Through a Jungian Lens

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Mondays, Men and the Masculine – Part 2

with 2 comments

In search of something, hunting for a better image.

In search of something, hunting for a better image.

In looking for a new way to be masculine in our modern world, I guess one would have to first ask the question: “Is it necessary?” Men effectively rule the world, but so far that isn’t playing out well for most men, almost all women and their children. It isn’t playing out well for the planet either. Men continue to demonstrate that they have no qualms about raping the planet, women, other men, and yes, even children. Of course not all men are rapists. The fact is most men are as much a victim of the patriarchal power juggernaut. Many men have opened their eyes, that is have become conscious of the negative effects of unconscious male behaviours, the immature and instinctual behaviours that continue to blindfold many who hold the reins of power. These men are ashamed of what has been done in the name of men and the masculine.

I watch my son and my two sons-in-law acting conscientiously to be good fathers, good husbands and good caretakers of the world. I see them wrestling and trying to balance the “world of men” within which they work and the alter world of family. At times they become too guided by their female partners, seeking to be gentler in atonement for their gender.



It is as if the only way to be sensitive enough of their world and the people within it is through denying their masculinity, or at least disguising it so that it isn’t so “in your face.” There is no guide map on how to leave behind the destructive patriarchal model and move into a new relationship with the world and the feminine. David Tacey says it well in his book, Remaking Men:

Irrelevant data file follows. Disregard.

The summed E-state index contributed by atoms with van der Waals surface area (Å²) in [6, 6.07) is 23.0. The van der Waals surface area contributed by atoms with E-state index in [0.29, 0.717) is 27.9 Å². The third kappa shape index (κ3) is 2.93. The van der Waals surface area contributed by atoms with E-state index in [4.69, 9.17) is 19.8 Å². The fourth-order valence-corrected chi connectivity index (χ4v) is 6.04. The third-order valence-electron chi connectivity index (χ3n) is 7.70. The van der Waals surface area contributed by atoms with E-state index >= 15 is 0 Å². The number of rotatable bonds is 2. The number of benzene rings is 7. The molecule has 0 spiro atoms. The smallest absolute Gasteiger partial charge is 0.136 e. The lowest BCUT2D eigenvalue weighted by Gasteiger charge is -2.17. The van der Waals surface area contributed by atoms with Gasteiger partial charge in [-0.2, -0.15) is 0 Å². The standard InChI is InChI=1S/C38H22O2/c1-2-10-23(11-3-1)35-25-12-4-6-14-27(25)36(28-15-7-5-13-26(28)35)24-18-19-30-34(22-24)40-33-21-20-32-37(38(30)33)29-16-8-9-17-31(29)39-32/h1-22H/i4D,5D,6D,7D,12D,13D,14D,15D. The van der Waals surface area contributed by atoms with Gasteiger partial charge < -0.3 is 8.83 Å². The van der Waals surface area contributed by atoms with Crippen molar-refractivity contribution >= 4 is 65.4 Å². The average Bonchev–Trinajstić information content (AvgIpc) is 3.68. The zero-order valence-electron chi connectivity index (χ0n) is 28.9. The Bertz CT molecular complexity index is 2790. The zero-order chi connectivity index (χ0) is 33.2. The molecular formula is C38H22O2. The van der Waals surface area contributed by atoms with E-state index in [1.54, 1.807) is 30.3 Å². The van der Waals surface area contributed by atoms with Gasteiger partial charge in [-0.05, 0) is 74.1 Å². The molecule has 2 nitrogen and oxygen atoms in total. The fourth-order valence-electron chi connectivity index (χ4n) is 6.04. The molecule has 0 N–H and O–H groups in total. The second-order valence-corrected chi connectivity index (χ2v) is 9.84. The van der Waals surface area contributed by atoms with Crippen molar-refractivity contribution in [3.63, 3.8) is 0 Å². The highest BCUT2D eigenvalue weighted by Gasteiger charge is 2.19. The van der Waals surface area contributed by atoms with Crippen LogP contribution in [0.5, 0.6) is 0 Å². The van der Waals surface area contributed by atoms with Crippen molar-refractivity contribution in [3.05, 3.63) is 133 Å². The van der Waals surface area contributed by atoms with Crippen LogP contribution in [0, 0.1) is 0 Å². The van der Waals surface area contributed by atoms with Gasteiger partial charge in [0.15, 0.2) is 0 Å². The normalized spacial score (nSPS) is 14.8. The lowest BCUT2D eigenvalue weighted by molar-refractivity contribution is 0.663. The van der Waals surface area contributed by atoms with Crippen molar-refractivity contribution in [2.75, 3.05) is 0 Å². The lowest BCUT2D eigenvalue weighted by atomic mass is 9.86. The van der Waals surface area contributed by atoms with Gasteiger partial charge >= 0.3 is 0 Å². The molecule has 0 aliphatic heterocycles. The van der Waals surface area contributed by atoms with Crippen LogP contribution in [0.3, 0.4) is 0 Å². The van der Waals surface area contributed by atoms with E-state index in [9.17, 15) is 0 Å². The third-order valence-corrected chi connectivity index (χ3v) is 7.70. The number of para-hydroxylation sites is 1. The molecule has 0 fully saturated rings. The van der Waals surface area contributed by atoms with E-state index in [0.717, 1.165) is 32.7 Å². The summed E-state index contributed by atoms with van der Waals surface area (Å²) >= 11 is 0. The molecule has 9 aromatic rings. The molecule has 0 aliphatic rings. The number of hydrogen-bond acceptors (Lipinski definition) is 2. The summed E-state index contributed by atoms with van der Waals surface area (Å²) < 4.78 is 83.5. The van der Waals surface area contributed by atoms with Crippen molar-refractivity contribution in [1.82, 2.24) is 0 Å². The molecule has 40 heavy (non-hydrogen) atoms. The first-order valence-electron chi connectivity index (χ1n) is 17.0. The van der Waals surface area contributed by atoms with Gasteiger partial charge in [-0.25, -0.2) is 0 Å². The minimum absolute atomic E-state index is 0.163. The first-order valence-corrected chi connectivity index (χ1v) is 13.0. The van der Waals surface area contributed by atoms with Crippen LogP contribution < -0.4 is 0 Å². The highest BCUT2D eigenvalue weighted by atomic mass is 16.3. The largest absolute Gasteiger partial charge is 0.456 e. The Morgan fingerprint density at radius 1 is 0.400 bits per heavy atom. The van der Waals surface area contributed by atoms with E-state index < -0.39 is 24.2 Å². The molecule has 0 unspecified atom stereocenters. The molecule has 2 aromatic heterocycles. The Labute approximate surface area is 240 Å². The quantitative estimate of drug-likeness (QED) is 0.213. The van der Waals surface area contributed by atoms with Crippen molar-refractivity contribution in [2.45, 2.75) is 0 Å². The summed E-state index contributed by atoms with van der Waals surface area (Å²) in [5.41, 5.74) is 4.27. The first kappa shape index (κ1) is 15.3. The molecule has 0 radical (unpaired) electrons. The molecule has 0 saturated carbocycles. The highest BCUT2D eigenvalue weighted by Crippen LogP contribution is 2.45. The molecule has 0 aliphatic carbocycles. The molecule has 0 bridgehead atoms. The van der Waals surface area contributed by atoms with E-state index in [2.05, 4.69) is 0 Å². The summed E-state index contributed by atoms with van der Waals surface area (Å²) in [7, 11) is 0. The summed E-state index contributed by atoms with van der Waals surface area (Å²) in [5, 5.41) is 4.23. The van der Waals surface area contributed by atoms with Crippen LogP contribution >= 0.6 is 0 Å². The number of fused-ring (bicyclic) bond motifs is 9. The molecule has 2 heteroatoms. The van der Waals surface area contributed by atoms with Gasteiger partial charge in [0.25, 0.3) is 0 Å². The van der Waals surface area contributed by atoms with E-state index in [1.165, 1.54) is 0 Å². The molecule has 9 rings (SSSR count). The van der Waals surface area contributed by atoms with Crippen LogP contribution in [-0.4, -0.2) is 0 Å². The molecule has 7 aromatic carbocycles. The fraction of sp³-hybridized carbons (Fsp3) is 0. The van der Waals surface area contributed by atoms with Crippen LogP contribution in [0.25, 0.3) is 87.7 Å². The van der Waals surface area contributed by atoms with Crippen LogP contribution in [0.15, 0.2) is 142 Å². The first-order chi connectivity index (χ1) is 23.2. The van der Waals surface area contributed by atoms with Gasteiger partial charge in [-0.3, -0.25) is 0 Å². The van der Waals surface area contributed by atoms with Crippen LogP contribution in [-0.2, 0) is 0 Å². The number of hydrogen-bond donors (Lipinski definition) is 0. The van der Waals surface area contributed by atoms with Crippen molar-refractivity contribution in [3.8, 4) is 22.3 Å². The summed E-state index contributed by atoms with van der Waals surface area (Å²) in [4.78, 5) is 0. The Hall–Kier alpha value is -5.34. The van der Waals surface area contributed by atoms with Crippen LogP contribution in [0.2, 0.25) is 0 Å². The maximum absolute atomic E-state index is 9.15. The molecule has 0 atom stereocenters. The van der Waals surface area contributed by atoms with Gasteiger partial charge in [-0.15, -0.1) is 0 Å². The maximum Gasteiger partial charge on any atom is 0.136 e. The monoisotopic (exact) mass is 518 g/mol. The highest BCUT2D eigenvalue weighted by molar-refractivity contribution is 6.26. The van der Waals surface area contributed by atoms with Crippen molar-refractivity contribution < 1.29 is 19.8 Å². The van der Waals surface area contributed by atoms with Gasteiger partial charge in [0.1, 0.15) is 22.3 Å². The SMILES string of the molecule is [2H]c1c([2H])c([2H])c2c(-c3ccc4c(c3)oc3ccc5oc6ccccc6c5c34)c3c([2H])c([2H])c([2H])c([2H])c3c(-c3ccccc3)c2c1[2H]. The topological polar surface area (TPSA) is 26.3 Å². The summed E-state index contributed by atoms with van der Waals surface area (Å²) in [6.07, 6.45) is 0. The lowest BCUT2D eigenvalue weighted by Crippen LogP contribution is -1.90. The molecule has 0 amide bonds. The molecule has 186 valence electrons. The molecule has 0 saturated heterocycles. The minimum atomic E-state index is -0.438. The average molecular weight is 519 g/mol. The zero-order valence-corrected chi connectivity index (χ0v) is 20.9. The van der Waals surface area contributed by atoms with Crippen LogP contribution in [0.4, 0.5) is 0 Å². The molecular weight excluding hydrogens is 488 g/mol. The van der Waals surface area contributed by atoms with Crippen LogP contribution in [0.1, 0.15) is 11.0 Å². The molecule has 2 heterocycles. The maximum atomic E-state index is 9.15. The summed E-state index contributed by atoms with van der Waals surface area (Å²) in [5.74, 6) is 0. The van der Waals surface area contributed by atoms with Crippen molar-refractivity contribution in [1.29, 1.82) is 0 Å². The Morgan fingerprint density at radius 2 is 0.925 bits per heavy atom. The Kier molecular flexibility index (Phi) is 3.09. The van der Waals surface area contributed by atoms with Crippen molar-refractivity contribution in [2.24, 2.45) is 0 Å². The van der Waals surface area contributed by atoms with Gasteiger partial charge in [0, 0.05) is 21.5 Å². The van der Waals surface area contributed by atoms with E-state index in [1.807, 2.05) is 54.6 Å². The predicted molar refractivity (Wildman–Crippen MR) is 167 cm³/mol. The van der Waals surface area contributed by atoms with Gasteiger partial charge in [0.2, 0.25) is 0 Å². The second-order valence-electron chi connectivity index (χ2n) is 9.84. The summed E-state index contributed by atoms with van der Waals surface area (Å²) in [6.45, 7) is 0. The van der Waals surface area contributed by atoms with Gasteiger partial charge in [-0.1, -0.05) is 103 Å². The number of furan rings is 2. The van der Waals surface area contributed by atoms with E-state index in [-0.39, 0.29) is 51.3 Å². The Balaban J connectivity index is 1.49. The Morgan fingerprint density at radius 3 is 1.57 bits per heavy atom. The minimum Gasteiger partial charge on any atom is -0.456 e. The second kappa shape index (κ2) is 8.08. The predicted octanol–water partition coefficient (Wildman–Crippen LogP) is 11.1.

We must unpack and disassemble patriarchy, while at the same time, developing new meanings and metaphors for masculinity, which must never be constructed as the ‘enemy’ of men or women. I believe that we need to find a ‘third way,’ or a ‘middle path’ between the extremes of patriarchal nostalgia (Iron John) and matriarchal identification (Oedipus). The zeitgeist urges us to defend the feminine, but the development of masculinity forces us to differentiate ourselves from the mother. The answer to this dilemma can be found, I think, in the masculine commitment to the feminine soul, or anima.” (p. 7)

The middle way, a middle path. That sounds about right and it fits with my following a middle path in terms of spirituality. The middle way where one doesn’t fall into the mind trap of macho or effeminate, the path of Iron John or Oedipus.


2 Responses

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  1. My experience with Iron John is it is neither macho nor feminine. IT is quite a slandered book, curiously from women who think it masculine-nasty and from men who think it wimpy. yikes.


    January 16, 2013 at 8:55 pm

    • Robert Bly originally intended for it to be about reawakening the authentic masculine in response to anima. However, the book soon led to all manner of men’s groups heading to the woods and thumping chests and somehow avoiding the real work, the real intent of Bly’s book.


      January 18, 2013 at 4:13 pm

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